- Museum number
- Series: Benin Plaques
Relief plaque, lost-wax cast in brass. Wide plaque, rectangular in form with side flanges. Background surface decorated with river leaf patterns and stippling. One nail hole at top, one at centre right and two (?) at bottom right and left.
Depicts four page figures in front of palace compound, courtyard or altar entrance with high tiled roof and turret with snake slithering down centre. Four narrow columns flanking figures show series of rectangular plaques each with single figure. Central section of plaque has three steps with seated leopard figures at top; foliate background decoration.
Two innermost figures, facing front, carry ? spears and shields in mirror images. Both have tiered hairstyles, beaded and leopard's tooth necklaces, beaded anklets, baldrics with swords attached and patterened wrap-around skirts. The emada figures flanking them also face front. Both have tiered hairstyles with long plaits on either side of face, naked except for beaded necklaces and bracelets. Both hold circular leopard skin fans in right hands.
- Production date
Height: 55 centimetres
Width: 39 centimetres
Depth: 6.50 centimetres
- Curator's comments
The relief brass plaques that used to decorate the Oba's (king's) palace are among the most well-known of all the royal arts of Benin. Although frequently described as 'Benin Bronzes' most plaques are made of leaded brass in various compositions. It is widely accepted that they date to the 16th-17th centuries.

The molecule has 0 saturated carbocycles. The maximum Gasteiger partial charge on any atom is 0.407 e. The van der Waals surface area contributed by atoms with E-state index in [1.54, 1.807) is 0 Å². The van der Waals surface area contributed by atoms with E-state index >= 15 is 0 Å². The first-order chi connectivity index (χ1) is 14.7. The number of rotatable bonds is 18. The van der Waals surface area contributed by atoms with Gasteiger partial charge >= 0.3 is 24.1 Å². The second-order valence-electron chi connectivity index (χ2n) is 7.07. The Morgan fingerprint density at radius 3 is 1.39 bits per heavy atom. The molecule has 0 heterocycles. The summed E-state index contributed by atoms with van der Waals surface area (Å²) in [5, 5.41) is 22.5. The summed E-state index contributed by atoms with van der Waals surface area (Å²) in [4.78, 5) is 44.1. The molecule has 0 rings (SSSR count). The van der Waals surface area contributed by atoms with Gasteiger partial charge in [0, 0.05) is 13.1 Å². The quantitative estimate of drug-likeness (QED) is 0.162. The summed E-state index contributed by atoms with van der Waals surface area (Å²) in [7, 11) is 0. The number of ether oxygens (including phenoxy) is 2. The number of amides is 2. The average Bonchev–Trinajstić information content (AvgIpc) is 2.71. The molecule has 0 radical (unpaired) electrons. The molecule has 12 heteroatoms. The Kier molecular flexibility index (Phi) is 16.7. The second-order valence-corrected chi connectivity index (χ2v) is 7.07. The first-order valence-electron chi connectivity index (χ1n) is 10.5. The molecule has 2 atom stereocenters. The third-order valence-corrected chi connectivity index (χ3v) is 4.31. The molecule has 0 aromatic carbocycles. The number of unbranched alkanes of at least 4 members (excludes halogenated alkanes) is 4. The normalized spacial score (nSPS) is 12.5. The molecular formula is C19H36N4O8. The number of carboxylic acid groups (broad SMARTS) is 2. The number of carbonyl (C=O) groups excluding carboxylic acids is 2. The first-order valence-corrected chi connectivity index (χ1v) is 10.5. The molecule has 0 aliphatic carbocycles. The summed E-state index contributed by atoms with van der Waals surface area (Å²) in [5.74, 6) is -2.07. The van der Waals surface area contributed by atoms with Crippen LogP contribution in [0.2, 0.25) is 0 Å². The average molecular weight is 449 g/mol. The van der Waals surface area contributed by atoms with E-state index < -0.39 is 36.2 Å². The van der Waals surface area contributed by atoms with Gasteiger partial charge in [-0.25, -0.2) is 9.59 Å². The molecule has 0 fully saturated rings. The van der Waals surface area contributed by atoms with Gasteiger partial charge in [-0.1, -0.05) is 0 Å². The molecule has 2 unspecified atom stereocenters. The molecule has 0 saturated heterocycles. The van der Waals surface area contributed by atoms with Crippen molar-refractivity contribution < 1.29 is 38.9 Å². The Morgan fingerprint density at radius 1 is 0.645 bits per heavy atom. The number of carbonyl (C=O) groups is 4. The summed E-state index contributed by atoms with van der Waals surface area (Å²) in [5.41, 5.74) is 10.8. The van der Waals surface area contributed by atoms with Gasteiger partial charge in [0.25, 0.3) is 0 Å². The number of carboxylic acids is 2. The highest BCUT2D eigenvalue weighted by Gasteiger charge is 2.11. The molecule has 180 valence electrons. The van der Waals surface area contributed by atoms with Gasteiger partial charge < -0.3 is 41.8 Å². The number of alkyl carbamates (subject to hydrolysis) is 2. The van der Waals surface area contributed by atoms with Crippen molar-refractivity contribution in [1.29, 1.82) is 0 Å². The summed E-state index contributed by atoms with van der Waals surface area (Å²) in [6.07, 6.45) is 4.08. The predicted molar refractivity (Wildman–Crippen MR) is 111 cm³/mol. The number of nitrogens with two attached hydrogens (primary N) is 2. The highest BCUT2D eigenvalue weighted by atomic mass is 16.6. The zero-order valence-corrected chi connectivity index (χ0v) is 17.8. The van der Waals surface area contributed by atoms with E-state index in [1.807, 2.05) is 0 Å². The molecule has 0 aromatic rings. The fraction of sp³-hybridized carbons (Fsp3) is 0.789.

In the years prior to the British Expedition royal influence in Benin was increasingly under threat from rival powers, both internal and external, with a focus on economic power and control of the important trading monopolies. However, the court and palace remained the political and spiritual centre of the Benin Kingdom. Earlier accounts written by Europeans visiting the city describe its size and scale. The palace complex was set up around atrium courtyards; some had galleries with wooden pillars supporting the roof. Brass plaques, probably made in matching pairs, were fixed to these pillars.